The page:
“A new idea is delicate. It can be killed by a sneer or a yawn; it can be stabbed to death by a quip and worried to death by a frown on the right man’s brow.”
Once upon a time…
I saved $4,000 by being stupid. At the time I was 19 and had no idea how business worked. I’d had a full time summer job and worked while in school. This allowed me to save up over four grand.
One day I was watching Fight Club and got to the part where Ed Norton’s character talks about how much money he and Tyler Durden make from selling soap. At that moment I knew that I was destined to go into the soap industry. Robert Koch, soap mogul had a nice ring to it.
I ended up setting out to learn everything I could about how soap was made. I bought books, read forums, and studied recipes until the wee hours of the morning. At the same time I started learning about how business worked. I cold called stores asking if they’d like to buy my soap, I read books like Good to Great, and I pestered every successful person that I could find.
While I was enthusiastically telling someone about my lofty soap making plans, they interrupted and pointed out a slew of issues that I had overlooked. I’d need to store my soap, find a reliable place to buy inexpensive ingredients, transport the product, and find a way to market myself against the 10 million other artisan soap makers that live in Iowa. It was then suggested that I save my money, at the time I hadn’t actually bought or made any of the soap yet, and try making a business that had less moving parts.
Since then I’ve started several small businesses. None of them have ever cost me more than $100 and some time. While not every one of them has been awesome, most of them have done pretty well. I attribute a lot of that success to the fact that all my ideas are as simple as possible.
How to come up with a business idea in 15 minutes.
- Make something with no input.
I’d suggest making your first few businesses both simple and affordable. Building a theme park or opening a restaurant are going to be way too expensive and time consuming for most people. You’ll want to create something that you can run without having to take out loans. Internet businesses are great from this standpoint, because they don’t require you to rent an office building or do hire a staff.
- Have a unique gimmick.
I made more money off of Fiverr than I did at my actual job. My entire business took me three minutes to create. I simply looked at what types of gigs where selling, and added my own twist. At the time review writing services were booming. While most sellers were offering one 300 word review for $5, I decided to offer two 125 word reviews. I actually did less work, and brought in more customers. In two months I even became the number one review writer on the entire site.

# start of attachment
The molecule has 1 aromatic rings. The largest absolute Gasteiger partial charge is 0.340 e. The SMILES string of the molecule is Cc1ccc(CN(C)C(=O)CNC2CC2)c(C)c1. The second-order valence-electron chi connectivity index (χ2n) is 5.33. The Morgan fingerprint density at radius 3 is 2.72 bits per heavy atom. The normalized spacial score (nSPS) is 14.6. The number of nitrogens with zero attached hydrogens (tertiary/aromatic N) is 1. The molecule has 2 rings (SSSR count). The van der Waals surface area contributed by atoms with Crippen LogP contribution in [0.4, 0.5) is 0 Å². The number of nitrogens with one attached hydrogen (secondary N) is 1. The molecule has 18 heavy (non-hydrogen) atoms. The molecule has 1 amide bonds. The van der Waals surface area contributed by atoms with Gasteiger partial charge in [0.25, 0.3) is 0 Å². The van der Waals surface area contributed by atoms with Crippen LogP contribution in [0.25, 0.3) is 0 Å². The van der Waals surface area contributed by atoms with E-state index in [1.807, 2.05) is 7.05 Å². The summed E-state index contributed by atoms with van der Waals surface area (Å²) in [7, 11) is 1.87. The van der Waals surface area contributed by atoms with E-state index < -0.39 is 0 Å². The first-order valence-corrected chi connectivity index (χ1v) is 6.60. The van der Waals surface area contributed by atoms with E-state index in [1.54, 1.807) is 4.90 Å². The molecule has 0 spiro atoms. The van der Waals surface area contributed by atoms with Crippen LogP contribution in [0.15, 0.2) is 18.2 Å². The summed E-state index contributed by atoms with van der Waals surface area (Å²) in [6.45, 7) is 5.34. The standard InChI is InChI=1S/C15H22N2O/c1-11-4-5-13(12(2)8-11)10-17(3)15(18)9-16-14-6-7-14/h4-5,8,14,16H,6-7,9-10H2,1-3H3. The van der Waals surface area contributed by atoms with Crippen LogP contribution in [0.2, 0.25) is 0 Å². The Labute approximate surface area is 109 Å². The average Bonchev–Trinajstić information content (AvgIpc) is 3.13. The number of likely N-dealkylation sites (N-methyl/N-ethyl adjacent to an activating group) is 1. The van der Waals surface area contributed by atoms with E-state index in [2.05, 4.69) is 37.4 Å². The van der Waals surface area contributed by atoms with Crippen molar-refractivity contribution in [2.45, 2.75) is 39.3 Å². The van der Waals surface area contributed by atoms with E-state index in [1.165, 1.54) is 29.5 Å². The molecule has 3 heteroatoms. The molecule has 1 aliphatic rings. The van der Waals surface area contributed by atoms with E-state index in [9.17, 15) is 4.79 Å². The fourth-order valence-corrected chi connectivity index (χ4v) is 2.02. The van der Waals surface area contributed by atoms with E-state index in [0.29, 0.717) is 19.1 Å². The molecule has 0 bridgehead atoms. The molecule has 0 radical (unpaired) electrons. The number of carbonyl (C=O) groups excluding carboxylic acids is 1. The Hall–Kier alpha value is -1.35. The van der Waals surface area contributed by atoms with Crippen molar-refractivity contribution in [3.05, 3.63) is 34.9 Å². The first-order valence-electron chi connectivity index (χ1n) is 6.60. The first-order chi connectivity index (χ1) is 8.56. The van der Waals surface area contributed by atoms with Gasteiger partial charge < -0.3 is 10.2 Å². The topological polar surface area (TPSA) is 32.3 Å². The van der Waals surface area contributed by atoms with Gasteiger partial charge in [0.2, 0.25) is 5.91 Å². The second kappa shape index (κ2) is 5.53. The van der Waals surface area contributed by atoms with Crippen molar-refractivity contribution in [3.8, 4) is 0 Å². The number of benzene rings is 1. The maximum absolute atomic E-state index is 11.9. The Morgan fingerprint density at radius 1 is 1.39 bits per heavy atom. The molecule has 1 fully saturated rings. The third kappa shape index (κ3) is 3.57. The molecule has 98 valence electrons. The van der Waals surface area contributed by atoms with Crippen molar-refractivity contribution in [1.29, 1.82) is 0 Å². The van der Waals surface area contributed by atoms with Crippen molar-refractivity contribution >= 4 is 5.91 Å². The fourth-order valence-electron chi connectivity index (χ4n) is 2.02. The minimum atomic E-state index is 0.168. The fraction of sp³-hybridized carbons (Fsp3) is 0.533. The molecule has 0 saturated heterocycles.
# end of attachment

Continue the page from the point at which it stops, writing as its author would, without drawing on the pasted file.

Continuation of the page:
- Look for something that interests you.
I came up with the idea for my latest site after reading a Cracked article about funny penny items on Amazon. I liked the article enough that I though making a site about various one cent wares would be a good idea. While the project hasn’t made me rich, it has paid for itself already. If you’re going to create something, make sure that it interests you. This way it’s fun to work on even when you aren’t making money.
- Create a business that can be summed up in an elevator pitch.
The biggest problem with my soap company was the fact that it was too complex. If you had asked me to describe it, I would have wasted a good 15 minutes trying to sum it up. If you can’t summarize what you will be doing, it might be a little too complex for you. While there are some obvious exceptions, I’d try and avoid starting out with a sprawling and undefinable business. “I will write your company a high quality SEO article within the next 24 hours,” is a much better business idea than “I will build a house on a remote mountaintop and hire a staff of artists and writers to freely express themselves in this environment, I will then compile an analogy of their work and try to sell it to various museums.” The second one might be “cooler,” but your going to need a lot of money just to get it off the ground.
While not a requirement, I’d also recommend that aspiring entrepreneurs go out and pick up a few business books. While there are plenty of great blogs and videos about making money, they pale in comparison to actual memoirs and biographies. How to Get Rich and The $100 Startup are both available on Amazon for less than $10 a piece. Both books are worth the investment.
Try to keep your business ideas simple. Just because something is complicated does not mean that it is profitable. You’d be better off making a bare bones company and expanding it, than you would from starting huge and trying to manage all kinds of different aspects. Even something as laughably simple as writing articles or making a blog that reviews gummy worms, is better than a grandiose plan that requires loans and employees to function.